Human migration impacts on the environment at a global, national and local level and is often the focus of intense political attention and debate. Yet, to date, research has not kept up with the pace, scale and patterns of either the voluntary movement of economic migrants, the forced migration of asylum-seekers and refugees, or the large-scale involuntary displacement of people due to climate change effects such as flooding or other natural disasters. Such research plays an important role in advancing understanding of the causes, consequences and experiences of human movement within the context of rapid urbanization and globalisation in diverse contexts. Previous work in this area has explored the access to, and experiences of established and recent migrants to key public services including housing, planning, social care, employment and the arts. Recent work has examined the relationship between migration and poverty, and what can be done to alleviate the effects of poverty among both migrants and the majority population, including among low-paid workers, in both urban and rural contexts. Yet another strand of work has examined the dynamics of identity construction and negotiation, and issues related to belonging, integration and exclusion at various spatial levels as well as (changing) forms of multiculturalism. Such issues continue to remain in sharp focus following the Global Financial Crisis, and within the UK, are the subject of current debates on how the nation positions itself within the EU. Research in this area has been used as the basis for expert witness guidance and advice to the European Commission, the United Nations High Commission for Refugees, the National Institute of Clinical Excellence, the Joseph Rowntree Foundation, the Scottish Government and quasi-governmental organisations. (Supervisor Gina Netto g.netto@hw.ac.uk)

Migration, the Housing System and Neighbourhood Dynamics

Since the early 2000s the UK has been experiencing an era of ‘super-diversity’ due to increased number of immigrants coming to the country from a wide range of destinations. Academic research to an extent has not kept pace with this change in that research continued to be focused on established ethnic minorities, who present different characteristics to recent immigrants. Researchers at I-SPHERE recognise this need for more research on recent immigrants and are interested in supervising doctoral research related to the core areas studied within the Institute: the housing system and neighbourhoods. We welcome PhD candidates interested in topics such as: migrant housing trajectories, migrant homelessness, the impact of rapid migration on neighbourhoods (place dynamics, social cohesion, conflict), migrants’ use of urban spaces and services, formation of place identity/attachment, and forced dispersal of asylum seekers and refugees. I-SPHERE has a strong track record in research on migration and ethnicity, including studies led by Dr Gina Netto, Dr Filip Sosenko and Prof. Suzanne Fitzpatrick.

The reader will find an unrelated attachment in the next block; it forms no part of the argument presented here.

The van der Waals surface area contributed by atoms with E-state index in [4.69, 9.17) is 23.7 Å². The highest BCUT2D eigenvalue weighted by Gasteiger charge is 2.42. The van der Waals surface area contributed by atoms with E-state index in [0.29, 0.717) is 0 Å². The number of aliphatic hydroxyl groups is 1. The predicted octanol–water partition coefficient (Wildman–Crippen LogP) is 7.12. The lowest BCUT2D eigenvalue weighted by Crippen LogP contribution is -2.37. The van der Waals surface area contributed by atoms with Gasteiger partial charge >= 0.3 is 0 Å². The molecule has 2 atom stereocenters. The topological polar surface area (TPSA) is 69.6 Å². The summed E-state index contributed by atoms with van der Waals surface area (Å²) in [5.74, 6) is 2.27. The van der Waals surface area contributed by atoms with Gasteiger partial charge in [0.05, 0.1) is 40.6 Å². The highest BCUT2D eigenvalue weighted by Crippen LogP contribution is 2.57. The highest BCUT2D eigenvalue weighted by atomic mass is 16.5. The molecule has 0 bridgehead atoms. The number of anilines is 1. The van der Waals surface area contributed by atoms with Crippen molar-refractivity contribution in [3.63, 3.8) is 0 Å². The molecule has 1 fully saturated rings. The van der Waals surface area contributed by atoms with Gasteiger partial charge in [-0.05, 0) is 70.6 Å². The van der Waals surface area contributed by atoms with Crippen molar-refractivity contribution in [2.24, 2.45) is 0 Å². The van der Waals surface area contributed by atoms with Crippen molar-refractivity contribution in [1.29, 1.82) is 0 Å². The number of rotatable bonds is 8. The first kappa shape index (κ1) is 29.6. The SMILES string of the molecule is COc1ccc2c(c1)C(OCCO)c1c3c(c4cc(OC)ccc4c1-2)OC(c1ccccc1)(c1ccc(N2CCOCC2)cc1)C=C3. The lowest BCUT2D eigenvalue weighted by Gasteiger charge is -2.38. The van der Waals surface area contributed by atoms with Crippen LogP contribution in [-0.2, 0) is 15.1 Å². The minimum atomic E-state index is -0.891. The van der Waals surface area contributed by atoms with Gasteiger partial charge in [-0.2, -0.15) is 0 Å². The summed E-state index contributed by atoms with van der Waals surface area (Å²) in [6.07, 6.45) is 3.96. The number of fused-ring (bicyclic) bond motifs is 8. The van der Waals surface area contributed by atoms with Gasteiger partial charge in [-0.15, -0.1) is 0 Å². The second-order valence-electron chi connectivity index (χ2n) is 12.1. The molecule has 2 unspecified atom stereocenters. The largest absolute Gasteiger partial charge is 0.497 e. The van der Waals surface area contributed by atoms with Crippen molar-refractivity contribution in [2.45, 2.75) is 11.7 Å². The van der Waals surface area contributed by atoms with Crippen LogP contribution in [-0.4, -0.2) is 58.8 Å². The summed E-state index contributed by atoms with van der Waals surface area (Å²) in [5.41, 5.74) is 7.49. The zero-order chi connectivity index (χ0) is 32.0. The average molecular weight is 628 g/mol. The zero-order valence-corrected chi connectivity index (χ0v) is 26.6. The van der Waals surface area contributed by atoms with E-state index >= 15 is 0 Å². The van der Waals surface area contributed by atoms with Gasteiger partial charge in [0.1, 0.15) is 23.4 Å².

(Supervisor: Dr Filip Sosenko f.sosenko@hw.ac.uk)

We invite research leaders and ambitious early career researchers to join us in leading and driving research in key inter-disciplinary themes. Please see www.hw.ac.uk/researchleaders for further information and how to apply.

Call for Papers: The 1990 CSCE Copenhagen Document, East-West encounters and evolutions of the minority regime in Europe

CALL FOR PAPERS : The 1990 CSCE Copenhagen Document, East-West encounters and
evolutions of the minority regime in Europe

Place : Flensburg
Date : 5-7 June 2015

Deadline : 15 January 201

Interested scholars are invited to participate in a multidisciplinary
conference on the inception of the European minority rights regime a quarter of
a century ago, at the end of the Cold War; the regime’s subsequent evolutions,